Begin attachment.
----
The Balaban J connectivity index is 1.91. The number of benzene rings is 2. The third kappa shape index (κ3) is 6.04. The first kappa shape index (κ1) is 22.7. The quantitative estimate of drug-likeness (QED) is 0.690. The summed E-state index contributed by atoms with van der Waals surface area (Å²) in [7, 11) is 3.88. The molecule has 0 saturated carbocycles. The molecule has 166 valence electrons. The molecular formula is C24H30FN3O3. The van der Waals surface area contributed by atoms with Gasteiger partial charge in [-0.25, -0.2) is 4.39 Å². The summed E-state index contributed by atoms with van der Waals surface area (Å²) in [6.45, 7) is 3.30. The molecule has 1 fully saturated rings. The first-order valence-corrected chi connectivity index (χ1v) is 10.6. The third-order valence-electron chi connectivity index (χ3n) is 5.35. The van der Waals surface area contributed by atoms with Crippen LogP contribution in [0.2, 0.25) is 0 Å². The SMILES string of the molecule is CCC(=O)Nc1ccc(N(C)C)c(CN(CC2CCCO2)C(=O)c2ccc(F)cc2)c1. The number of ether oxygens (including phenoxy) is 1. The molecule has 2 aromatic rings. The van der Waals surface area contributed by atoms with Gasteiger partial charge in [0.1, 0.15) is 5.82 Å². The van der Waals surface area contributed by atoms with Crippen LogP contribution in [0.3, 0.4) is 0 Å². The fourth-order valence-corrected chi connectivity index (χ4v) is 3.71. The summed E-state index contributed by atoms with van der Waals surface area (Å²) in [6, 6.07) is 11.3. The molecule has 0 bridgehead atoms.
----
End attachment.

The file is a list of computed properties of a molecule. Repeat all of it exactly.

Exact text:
The Balaban J connectivity index is 1.91. The number of benzene rings is 2. The third kappa shape index (κ3) is 6.04. The first kappa shape index (κ1) is 22.7. The quantitative estimate of drug-likeness (QED) is 0.690. The summed E-state index contributed by atoms with van der Waals surface area (Å²) in [7, 11) is 3.88. The molecule has 0 saturated carbocycles. The molecule has 166 valence electrons. The molecular formula is C24H30FN3O3. The van der Waals surface area contributed by atoms with Gasteiger partial charge in [-0.25, -0.2) is 4.39 Å². The summed E-state index contributed by atoms with van der Waals surface area (Å²) in [6.45, 7) is 3.30. The molecule has 1 fully saturated rings. The first-order valence-corrected chi connectivity index (χ1v) is 10.6. The third-order valence-electron chi connectivity index (χ3n) is 5.35. The van der Waals surface area contributed by atoms with Crippen LogP contribution in [0.2, 0.25) is 0 Å². The SMILES string of the molecule is CCC(=O)Nc1ccc(N(C)C)c(CN(CC2CCCO2)C(=O)c2ccc(F)cc2)c1. The number of ether oxygens (including phenoxy) is 1. The molecule has 2 aromatic rings. The van der Waals surface area contributed by atoms with Gasteiger partial charge in [0.1, 0.15) is 5.82 Å². The van der Waals surface area contributed by atoms with Crippen LogP contribution in [0.3, 0.4) is 0 Å². The fourth-order valence-corrected chi connectivity index (χ4v) is 3.71. The summed E-state index contributed by atoms with van der Waals surface area (Å²) in [6, 6.07) is 11.3. The molecule has 0 bridgehead atoms.